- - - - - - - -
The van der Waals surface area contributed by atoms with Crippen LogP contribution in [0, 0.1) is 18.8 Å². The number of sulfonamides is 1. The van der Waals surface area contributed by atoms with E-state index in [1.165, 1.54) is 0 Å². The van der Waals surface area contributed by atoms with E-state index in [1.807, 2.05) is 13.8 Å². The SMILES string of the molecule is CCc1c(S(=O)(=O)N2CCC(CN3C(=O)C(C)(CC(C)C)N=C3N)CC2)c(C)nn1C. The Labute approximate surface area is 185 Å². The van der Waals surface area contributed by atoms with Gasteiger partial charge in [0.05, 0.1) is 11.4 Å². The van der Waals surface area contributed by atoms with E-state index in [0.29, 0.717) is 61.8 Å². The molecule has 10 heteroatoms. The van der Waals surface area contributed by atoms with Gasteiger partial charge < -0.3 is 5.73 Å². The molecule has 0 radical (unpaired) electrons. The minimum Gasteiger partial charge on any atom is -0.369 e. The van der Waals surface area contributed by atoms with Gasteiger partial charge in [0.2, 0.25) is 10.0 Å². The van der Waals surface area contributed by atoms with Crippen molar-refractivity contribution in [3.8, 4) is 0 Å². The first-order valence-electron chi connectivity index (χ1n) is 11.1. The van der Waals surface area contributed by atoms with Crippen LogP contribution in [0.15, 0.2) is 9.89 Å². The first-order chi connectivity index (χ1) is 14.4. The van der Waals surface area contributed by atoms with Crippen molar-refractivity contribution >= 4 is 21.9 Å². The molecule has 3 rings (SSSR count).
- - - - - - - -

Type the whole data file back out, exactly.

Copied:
The van der Waals surface area contributed by atoms with Crippen LogP contribution in [0, 0.1) is 18.8 Å². The number of sulfonamides is 1. The van der Waals surface area contributed by atoms with E-state index in [1.165, 1.54) is 0 Å². The van der Waals surface area contributed by atoms with E-state index in [1.807, 2.05) is 13.8 Å². The SMILES string of the molecule is CCc1c(S(=O)(=O)N2CCC(CN3C(=O)C(C)(CC(C)C)N=C3N)CC2)c(C)nn1C. The Labute approximate surface area is 185 Å². The van der Waals surface area contributed by atoms with Gasteiger partial charge in [0.05, 0.1) is 11.4 Å². The van der Waals surface area contributed by atoms with E-state index in [0.29, 0.717) is 61.8 Å². The molecule has 10 heteroatoms. The van der Waals surface area contributed by atoms with Gasteiger partial charge < -0.3 is 5.73 Å². The molecule has 0 radical (unpaired) electrons. The minimum Gasteiger partial charge on any atom is -0.369 e. The van der Waals surface area contributed by atoms with Gasteiger partial charge in [0.2, 0.25) is 10.0 Å². The van der Waals surface area contributed by atoms with Crippen molar-refractivity contribution in [3.8, 4) is 0 Å². The first-order valence-electron chi connectivity index (χ1n) is 11.1. The van der Waals surface area contributed by atoms with Crippen LogP contribution in [0.15, 0.2) is 9.89 Å². The first-order chi connectivity index (χ1) is 14.4. The van der Waals surface area contributed by atoms with Crippen molar-refractivity contribution >= 4 is 21.9 Å². The molecule has 3 rings (SSSR count).